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  1. Causeway
  2. CAUSEWAY-1976

Improve the metamodel cache management



    • Improvement
    • Status: Closed
    • Major
    • Resolution: Fixed
    • None
    • 2.0.0-M2
    • Core
    • None


      The cache management we have with ObjectAdapter, might be simplified such that we just work with java.lang.Object so far as possible. We would have a "disposable" ObjectAdapter that we instantiate around an Object whenever we need it - to access into the metamodel - and then throw it away after. Or perhaps eventually we might not need ObjectAdapter at all, just simply use #getClass() to look up the ObjectSpecification.


      The main objective is to get rid of these two maps:




      As their name suggests, these map:

      oid -> adapter (look up an adapter from an oid)

      pojo -> adapter  (look up an adapter from a pojo)

      The adapter itself has a reference to its oid (getOid()) and to its pojo (getObject()).

      Most, though not all, objects have Oids.  Certainly DN persistent objects do, in fact they do even if they are not yet persisted (prior to calling RepositoryService#persist(...).  These will have a RootOid, which will indicate if the object is persistent or still transient.

      The same is true of view models, these also have a RootOid.  They also have a RecreatableObjectFacet which is used to actually manufacture the Oid (because the oid for view models is basically a serialization of the state of the domain object).  The RootOid for view models will indicate that they are view models.

      Values (ints, strings etc), do NOT have an oid.  This also means that - obviously - they don't get saved in the OidAdapterHashMap; and they probably aren't saved in PojoAdapterHashMap.  Value objects will have a ValueFacet.  

      There's one other subtype of Oid (apart from RootOid), namely ParentedCollectionOid.  That's because the Set or List that holds "child" objects is also managed as an adapter; ie:

      public class Order {
         @Getter @Setter
         Set<OrderItem> orderItems = Sets.newTreeSet();

      Why is this done?  Because a long time ago (before DN) the framework did its own persistence, so this was for lazy loading etc.


      The "ensureMapsConsistent" method in PersistenceSessionXxx is there to ensure that these are maintained correctly; it's rather paranoid because if these get out of sync, then bad things would happen; eg:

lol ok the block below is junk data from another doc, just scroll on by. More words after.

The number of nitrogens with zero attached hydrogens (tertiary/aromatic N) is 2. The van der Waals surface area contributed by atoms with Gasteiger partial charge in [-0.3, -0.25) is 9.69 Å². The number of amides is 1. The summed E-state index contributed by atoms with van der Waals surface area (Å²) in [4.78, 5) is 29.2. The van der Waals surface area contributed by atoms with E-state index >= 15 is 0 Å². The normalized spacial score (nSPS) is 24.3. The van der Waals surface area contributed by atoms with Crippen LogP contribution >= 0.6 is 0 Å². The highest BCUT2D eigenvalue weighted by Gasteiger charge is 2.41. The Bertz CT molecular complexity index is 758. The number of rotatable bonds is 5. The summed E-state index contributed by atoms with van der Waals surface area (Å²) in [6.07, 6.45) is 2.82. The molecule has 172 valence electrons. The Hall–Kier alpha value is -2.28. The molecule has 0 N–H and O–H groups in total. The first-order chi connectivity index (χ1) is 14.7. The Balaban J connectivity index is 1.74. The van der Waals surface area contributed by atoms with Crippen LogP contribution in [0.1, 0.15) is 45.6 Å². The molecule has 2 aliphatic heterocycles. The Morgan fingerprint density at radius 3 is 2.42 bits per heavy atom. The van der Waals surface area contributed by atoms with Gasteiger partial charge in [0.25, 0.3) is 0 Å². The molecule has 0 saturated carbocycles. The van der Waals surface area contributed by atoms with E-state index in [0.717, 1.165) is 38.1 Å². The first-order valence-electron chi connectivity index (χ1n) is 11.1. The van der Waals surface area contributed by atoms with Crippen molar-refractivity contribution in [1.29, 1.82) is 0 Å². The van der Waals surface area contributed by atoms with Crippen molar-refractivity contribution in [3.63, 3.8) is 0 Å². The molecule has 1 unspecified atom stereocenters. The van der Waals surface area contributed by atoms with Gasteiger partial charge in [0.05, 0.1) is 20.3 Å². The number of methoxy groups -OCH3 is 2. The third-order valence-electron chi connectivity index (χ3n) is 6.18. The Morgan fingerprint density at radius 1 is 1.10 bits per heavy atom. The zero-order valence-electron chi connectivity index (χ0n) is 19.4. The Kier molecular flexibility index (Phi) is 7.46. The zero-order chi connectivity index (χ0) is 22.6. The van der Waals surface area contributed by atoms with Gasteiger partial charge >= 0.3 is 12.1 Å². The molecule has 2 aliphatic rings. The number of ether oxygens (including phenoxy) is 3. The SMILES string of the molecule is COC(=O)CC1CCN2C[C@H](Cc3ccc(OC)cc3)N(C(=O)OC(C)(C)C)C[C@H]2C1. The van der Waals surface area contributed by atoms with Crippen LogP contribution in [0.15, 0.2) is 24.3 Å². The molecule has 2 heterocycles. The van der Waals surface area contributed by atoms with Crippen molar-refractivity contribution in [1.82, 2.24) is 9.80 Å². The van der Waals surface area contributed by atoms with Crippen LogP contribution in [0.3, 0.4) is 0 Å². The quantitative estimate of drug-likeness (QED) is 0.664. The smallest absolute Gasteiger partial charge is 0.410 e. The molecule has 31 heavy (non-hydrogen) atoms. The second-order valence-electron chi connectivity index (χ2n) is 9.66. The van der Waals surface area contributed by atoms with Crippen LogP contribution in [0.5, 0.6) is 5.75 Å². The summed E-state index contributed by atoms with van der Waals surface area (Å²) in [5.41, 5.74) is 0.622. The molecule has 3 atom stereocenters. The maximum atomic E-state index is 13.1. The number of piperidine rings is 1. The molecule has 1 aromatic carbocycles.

There's also some rather horrible "remapRecreatedPojo" methods that hack this stuff



      All this stuff is a legacy from the original client/server architecture that the framework used to have; it was probably needed then but I really don't think it's needed now.


      At the moment the object adapters are created eagerly, typically using PersistenceSession#adapterFor(...).  For domain services, we eagerly create an adapter around every service before each session, "just in case" it gets interacted with.  This could be removed



      This also requires the ability to infer the Oid from the pojo, on the fly.  There are two different ways this is done:

      • for DN entities, there is the JdoObjectIdSerlaizer
      • for view models, there's RecreatableObjectFacet, already mentioned.



      Ideally the code to recreate/rehydrate the object should define a consistent API to the rest of the framework.  My thinking is that it could perhaps be a pluggable service so that we can then support other persistence runtime stores ... The idea is that the framework encounters a pojo and then asks for a service (via an SPI) to see which can extract/infer an Oid from it, using the usual chain-of-responsibility pattern.  Out-of-the-box the framework would provide two default implementations, one for DN entities (JdoIdHelper), the other for view models.  



       Looking forward, ideally, PersistenceSession shouldn't need to use ObjectAdapter at all; the ObjectAdapter really exists only for the viewer(s) etc to obtain the ObjectSpecification to know how to render the object.  Ultimately, we could get rid of ObjectAdapter completely and just uses pojos (=domain objects) everywhere.  ObjectSpecification would remain, though.  I think this is for other tickets, though, not this one.



       OK, hopefully some the above makes sense!!! 



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              hobrom Andi Huber
              hobrom Andi Huber
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